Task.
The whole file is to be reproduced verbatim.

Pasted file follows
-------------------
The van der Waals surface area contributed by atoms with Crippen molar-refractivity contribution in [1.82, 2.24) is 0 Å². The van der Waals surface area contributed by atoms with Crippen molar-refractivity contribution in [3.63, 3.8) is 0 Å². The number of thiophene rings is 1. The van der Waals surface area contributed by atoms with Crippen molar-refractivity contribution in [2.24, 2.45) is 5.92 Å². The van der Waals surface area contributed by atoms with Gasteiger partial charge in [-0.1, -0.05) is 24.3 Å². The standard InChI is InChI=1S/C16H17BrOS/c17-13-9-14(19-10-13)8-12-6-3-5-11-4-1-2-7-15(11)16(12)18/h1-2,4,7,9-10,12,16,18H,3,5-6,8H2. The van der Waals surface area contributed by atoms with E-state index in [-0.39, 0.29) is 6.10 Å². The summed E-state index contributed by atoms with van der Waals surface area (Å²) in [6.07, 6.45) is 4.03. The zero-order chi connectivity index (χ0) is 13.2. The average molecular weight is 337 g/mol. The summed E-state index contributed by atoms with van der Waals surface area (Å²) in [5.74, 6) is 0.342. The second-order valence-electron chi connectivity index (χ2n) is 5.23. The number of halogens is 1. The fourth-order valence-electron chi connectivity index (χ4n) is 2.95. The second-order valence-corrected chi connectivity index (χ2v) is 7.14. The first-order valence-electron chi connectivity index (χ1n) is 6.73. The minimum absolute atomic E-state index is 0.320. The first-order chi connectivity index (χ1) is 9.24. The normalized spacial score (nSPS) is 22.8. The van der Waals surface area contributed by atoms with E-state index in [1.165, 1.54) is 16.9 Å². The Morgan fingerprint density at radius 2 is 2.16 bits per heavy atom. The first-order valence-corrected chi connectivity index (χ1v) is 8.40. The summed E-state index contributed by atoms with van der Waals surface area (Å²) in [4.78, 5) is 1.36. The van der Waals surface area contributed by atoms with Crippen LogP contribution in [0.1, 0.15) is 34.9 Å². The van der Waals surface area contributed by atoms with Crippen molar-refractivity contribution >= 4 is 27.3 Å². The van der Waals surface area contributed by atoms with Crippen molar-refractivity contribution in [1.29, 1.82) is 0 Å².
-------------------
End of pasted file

The van der Waals surface area contributed by atoms with Crippen molar-refractivity contribution in [1.82, 2.24) is 0 Å². The van der Waals surface area contributed by atoms with Crippen molar-refractivity contribution in [3.63, 3.8) is 0 Å². The number of thiophene rings is 1. The van der Waals surface area contributed by atoms with Crippen molar-refractivity contribution in [2.24, 2.45) is 5.92 Å². The van der Waals surface area contributed by atoms with Gasteiger partial charge in [-0.1, -0.05) is 24.3 Å². The standard InChI is InChI=1S/C16H17BrOS/c17-13-9-14(19-10-13)8-12-6-3-5-11-4-1-2-7-15(11)16(12)18/h1-2,4,7,9-10,12,16,18H,3,5-6,8H2. The van der Waals surface area contributed by atoms with E-state index in [-0.39, 0.29) is 6.10 Å². The summed E-state index contributed by atoms with van der Waals surface area (Å²) in [6.07, 6.45) is 4.03. The zero-order chi connectivity index (χ0) is 13.2. The average molecular weight is 337 g/mol. The summed E-state index contributed by atoms with van der Waals surface area (Å²) in [5.74, 6) is 0.342. The second-order valence-electron chi connectivity index (χ2n) is 5.23. The number of halogens is 1. The fourth-order valence-electron chi connectivity index (χ4n) is 2.95. The second-order valence-corrected chi connectivity index (χ2v) is 7.14. The first-order valence-electron chi connectivity index (χ1n) is 6.73. The minimum absolute atomic E-state index is 0.320. The first-order chi connectivity index (χ1) is 9.24. The normalized spacial score (nSPS) is 22.8. The van der Waals surface area contributed by atoms with E-state index in [1.165, 1.54) is 16.9 Å². The Morgan fingerprint density at radius 2 is 2.16 bits per heavy atom. The first-order valence-corrected chi connectivity index (χ1v) is 8.40. The summed E-state index contributed by atoms with van der Waals surface area (Å²) in [4.78, 5) is 1.36. The van der Waals surface area contributed by atoms with Crippen LogP contribution in [0.1, 0.15) is 34.9 Å². The van der Waals surface area contributed by atoms with Crippen molar-refractivity contribution >= 4 is 27.3 Å². The van der Waals surface area contributed by atoms with Crippen molar-refractivity contribution in [1.29, 1.82) is 0 Å².